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Re: Recent s.s.t.c. work
Original poster: Terry Fritz <vardin@xxxxxxxxxxxxxxxxxxxxxxx>
"Gates" always blew a little above 50V when I used to destroy things
specifically testing for that... And I tested thousands... They all
make the gate oxide layers the same...
But a transorb directly from gate to source (gate to emitter ;-)))
will fix that problem right there without any worry. Unless you try
something really odd, the dV/dT will never be high enough to get past
the transorb. 30V is a nice voltage for them, That gives 20V of
margin for them to kick in if something really fast comes along. A
gate drive voltage of 25 volts should turn on a device to the point
where more voltage just does not matter any more. Thus, I drive to
25V and protect at 30V...
The spec of 15 or 20V for gate drive just is not quite enough for
"us" ;-))) But past 25V, the silicon just gives up and more voltage
is just waisted in gate capacitance charging energy...
At 03:39 PM 11/29/2005, you wrote:
I'd be hesitant to come to that conclusion. IGBT gates can go pretty
freaking high before they fail (I have tested mine to 50v, and
remember an application not saying 50% survival was at 70-80v!), and
the gate shorts out when the CE is overvolted, or the device
overheats as well. How high were you running the gate voltage?
It can be frustrating when you think you fixed a problem, and it
happens again. You don't want to lose any more motivation!
On 11/29/05, Tesla list <<mailto:tesla@xxxxxxxxxx>tesla@xxxxxxxxxx> wrote:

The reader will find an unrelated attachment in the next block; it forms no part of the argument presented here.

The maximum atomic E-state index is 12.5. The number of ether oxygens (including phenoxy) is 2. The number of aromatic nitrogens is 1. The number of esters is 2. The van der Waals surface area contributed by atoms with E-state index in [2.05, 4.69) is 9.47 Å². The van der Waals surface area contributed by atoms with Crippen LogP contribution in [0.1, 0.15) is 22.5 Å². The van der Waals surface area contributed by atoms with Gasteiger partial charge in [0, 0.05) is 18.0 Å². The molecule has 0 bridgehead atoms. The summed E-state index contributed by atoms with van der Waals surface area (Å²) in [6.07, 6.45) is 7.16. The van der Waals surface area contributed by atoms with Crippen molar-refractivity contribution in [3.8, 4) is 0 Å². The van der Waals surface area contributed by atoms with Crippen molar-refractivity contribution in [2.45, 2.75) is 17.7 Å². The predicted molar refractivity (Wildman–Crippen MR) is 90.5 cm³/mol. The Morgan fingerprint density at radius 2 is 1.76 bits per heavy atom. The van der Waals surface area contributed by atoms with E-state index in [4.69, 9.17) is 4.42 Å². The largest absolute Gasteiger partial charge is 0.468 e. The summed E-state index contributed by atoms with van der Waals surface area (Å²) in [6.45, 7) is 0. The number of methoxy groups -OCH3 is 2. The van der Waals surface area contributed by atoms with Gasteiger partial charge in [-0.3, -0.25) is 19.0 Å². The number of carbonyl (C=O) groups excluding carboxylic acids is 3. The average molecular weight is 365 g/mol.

Original poster: "K. C. Herrick" <<mailto:kchdlh@xxxxxxx>kchdlh@xxxxxxx>
Just to assure some of you that I've not totally given up yet...
As I've mentioned before, I find that at my advanced age I'm losing
the motivation to continue "making things"--as I have been doing for
~70 years. So I haven't done anything further yet on trying to find
the source of the problem with my new s.s.t.c. I think that I have
set the peak gate voltage too high, and consequently shorted the gate
of one of the bricks. I can readily reduce that by 5V and I have 2
more good bricks; it's just a matter of getting around to it.
Finn Hammer mentioned potential problems with putting the primary
inside the secondary, as I have done. I think my solution to that
would be to raise up the entire secondary so that the bottom of it
was more or less at the top of the primary winding. Then, add an
auxiliary secondary, of sufficiently larger diameter, aligned with
the primary and of more or less the same height. That way, I keep
all the existing hardware and only have to fabricate the relatively
simple auxiliary coil and its former.
So the steps I need to take are clear. I'll likely get to them some
time after the holdiays are over.